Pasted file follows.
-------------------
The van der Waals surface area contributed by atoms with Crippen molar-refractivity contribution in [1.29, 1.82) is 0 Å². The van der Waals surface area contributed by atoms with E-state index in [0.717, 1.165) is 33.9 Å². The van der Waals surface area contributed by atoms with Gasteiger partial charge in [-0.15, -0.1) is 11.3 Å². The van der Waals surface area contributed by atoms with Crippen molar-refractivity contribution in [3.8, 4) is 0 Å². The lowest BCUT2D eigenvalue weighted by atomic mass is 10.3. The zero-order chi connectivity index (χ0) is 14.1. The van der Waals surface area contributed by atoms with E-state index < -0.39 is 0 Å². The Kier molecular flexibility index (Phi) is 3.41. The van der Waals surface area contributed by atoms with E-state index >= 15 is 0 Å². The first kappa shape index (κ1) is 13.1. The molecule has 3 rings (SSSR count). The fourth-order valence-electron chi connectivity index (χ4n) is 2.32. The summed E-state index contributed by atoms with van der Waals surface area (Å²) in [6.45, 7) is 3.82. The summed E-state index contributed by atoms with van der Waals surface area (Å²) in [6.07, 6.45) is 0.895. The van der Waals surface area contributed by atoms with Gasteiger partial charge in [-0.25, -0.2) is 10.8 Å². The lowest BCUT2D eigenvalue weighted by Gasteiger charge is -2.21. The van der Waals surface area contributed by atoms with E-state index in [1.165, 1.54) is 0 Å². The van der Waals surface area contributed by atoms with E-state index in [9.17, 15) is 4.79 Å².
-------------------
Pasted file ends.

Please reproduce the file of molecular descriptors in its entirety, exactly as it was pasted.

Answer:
The van der Waals surface area contributed by atoms with Crippen molar-refractivity contribution in [1.29, 1.82) is 0 Å². The van der Waals surface area contributed by atoms with E-state index in [0.717, 1.165) is 33.9 Å². The van der Waals surface area contributed by atoms with Gasteiger partial charge in [-0.15, -0.1) is 11.3 Å². The van der Waals surface area contributed by atoms with Crippen molar-refractivity contribution in [3.8, 4) is 0 Å². The lowest BCUT2D eigenvalue weighted by atomic mass is 10.3. The zero-order chi connectivity index (χ0) is 14.1. The van der Waals surface area contributed by atoms with E-state index < -0.39 is 0 Å². The Kier molecular flexibility index (Phi) is 3.41. The van der Waals surface area contributed by atoms with E-state index >= 15 is 0 Å². The first kappa shape index (κ1) is 13.1. The molecule has 3 rings (SSSR count). The fourth-order valence-electron chi connectivity index (χ4n) is 2.32. The summed E-state index contributed by atoms with van der Waals surface area (Å²) in [6.45, 7) is 3.82. The summed E-state index contributed by atoms with van der Waals surface area (Å²) in [6.07, 6.45) is 0.895. The van der Waals surface area contributed by atoms with Gasteiger partial charge in [-0.25, -0.2) is 10.8 Å². The lowest BCUT2D eigenvalue weighted by Gasteiger charge is -2.21. The van der Waals surface area contributed by atoms with E-state index in [1.165, 1.54) is 0 Å². The van der Waals surface area contributed by atoms with E-state index in [9.17, 15) is 4.79 Å².